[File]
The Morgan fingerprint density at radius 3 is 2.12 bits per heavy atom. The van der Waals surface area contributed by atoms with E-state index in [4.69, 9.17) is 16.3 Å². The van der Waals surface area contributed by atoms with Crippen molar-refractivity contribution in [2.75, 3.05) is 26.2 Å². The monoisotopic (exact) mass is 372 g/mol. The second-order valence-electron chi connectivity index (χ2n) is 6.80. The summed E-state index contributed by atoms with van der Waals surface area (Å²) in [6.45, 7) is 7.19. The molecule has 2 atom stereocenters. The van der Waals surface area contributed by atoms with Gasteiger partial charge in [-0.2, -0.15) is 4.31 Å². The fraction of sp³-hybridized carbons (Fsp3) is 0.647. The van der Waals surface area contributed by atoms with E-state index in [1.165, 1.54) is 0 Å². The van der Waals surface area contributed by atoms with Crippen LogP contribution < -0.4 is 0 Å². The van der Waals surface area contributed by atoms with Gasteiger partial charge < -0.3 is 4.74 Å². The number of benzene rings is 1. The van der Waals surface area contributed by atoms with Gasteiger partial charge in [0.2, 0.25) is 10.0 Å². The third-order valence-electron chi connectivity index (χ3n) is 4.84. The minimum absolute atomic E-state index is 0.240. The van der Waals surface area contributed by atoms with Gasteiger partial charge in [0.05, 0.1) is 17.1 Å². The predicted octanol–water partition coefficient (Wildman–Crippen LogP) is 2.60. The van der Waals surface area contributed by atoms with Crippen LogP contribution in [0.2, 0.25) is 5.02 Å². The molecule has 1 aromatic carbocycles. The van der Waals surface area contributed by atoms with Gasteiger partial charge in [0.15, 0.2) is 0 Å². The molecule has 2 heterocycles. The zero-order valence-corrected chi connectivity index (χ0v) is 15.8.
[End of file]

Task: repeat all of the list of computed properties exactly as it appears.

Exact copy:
The Morgan fingerprint density at radius 3 is 2.12 bits per heavy atom. The van der Waals surface area contributed by atoms with E-state index in [4.69, 9.17) is 16.3 Å². The van der Waals surface area contributed by atoms with Crippen molar-refractivity contribution in [2.75, 3.05) is 26.2 Å². The monoisotopic (exact) mass is 372 g/mol. The second-order valence-electron chi connectivity index (χ2n) is 6.80. The summed E-state index contributed by atoms with van der Waals surface area (Å²) in [6.45, 7) is 7.19. The molecule has 2 atom stereocenters. The van der Waals surface area contributed by atoms with Gasteiger partial charge in [-0.2, -0.15) is 4.31 Å². The fraction of sp³-hybridized carbons (Fsp3) is 0.647. The van der Waals surface area contributed by atoms with E-state index in [1.165, 1.54) is 0 Å². The van der Waals surface area contributed by atoms with Crippen LogP contribution < -0.4 is 0 Å². The van der Waals surface area contributed by atoms with Gasteiger partial charge < -0.3 is 4.74 Å². The number of benzene rings is 1. The van der Waals surface area contributed by atoms with Gasteiger partial charge in [0.2, 0.25) is 10.0 Å². The third-order valence-electron chi connectivity index (χ3n) is 4.84. The minimum absolute atomic E-state index is 0.240. The van der Waals surface area contributed by atoms with Gasteiger partial charge in [0.05, 0.1) is 17.1 Å². The predicted octanol–water partition coefficient (Wildman–Crippen LogP) is 2.60. The van der Waals surface area contributed by atoms with Crippen LogP contribution in [0.2, 0.25) is 5.02 Å². The molecule has 1 aromatic carbocycles. The van der Waals surface area contributed by atoms with Gasteiger partial charge in [0.15, 0.2) is 0 Å². The molecule has 2 heterocycles. The zero-order valence-corrected chi connectivity index (χ0v) is 15.8.